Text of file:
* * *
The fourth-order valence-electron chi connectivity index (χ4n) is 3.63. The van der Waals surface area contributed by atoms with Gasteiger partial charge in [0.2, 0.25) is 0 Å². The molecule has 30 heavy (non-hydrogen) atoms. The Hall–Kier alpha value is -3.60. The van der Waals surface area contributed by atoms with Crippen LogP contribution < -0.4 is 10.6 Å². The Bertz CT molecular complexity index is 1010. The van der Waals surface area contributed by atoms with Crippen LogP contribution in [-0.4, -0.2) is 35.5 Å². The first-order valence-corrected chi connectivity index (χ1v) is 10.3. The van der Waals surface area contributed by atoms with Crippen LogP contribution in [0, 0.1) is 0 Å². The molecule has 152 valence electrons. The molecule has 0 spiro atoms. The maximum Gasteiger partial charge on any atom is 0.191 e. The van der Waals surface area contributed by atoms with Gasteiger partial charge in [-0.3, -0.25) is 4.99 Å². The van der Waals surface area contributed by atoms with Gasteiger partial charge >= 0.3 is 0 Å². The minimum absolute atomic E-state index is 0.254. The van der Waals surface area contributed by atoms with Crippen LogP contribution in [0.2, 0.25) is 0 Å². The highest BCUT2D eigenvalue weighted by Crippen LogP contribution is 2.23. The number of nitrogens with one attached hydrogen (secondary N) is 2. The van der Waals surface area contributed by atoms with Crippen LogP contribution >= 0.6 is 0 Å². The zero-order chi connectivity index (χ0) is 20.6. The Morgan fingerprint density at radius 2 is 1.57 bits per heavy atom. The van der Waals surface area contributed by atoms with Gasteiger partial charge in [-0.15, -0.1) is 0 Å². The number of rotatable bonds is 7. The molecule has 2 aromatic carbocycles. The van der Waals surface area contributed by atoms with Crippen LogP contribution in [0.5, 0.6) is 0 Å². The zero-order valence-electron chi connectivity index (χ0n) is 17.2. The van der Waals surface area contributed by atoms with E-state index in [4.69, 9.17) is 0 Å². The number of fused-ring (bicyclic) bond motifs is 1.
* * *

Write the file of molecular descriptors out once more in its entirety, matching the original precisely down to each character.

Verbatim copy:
The fourth-order valence-electron chi connectivity index (χ4n) is 3.63. The van der Waals surface area contributed by atoms with Gasteiger partial charge in [0.2, 0.25) is 0 Å². The molecule has 30 heavy (non-hydrogen) atoms. The Hall–Kier alpha value is -3.60. The van der Waals surface area contributed by atoms with Crippen LogP contribution < -0.4 is 10.6 Å². The Bertz CT molecular complexity index is 1010. The van der Waals surface area contributed by atoms with Crippen LogP contribution in [-0.4, -0.2) is 35.5 Å². The first-order valence-corrected chi connectivity index (χ1v) is 10.3. The van der Waals surface area contributed by atoms with Crippen LogP contribution in [0, 0.1) is 0 Å². The molecule has 152 valence electrons. The molecule has 0 spiro atoms. The maximum Gasteiger partial charge on any atom is 0.191 e. The van der Waals surface area contributed by atoms with Gasteiger partial charge in [-0.3, -0.25) is 4.99 Å². The van der Waals surface area contributed by atoms with Gasteiger partial charge >= 0.3 is 0 Å². The minimum absolute atomic E-state index is 0.254. The van der Waals surface area contributed by atoms with Crippen LogP contribution in [0.2, 0.25) is 0 Å². The highest BCUT2D eigenvalue weighted by Crippen LogP contribution is 2.23. The number of nitrogens with one attached hydrogen (secondary N) is 2. The van der Waals surface area contributed by atoms with Crippen LogP contribution >= 0.6 is 0 Å². The zero-order chi connectivity index (χ0) is 20.6. The Morgan fingerprint density at radius 2 is 1.57 bits per heavy atom. The van der Waals surface area contributed by atoms with Gasteiger partial charge in [-0.15, -0.1) is 0 Å². The number of rotatable bonds is 7. The molecule has 2 aromatic carbocycles. The van der Waals surface area contributed by atoms with Crippen LogP contribution in [0.5, 0.6) is 0 Å². The zero-order valence-electron chi connectivity index (χ0n) is 17.2. The van der Waals surface area contributed by atoms with E-state index in [4.69, 9.17) is 0 Å². The number of fused-ring (bicyclic) bond motifs is 1.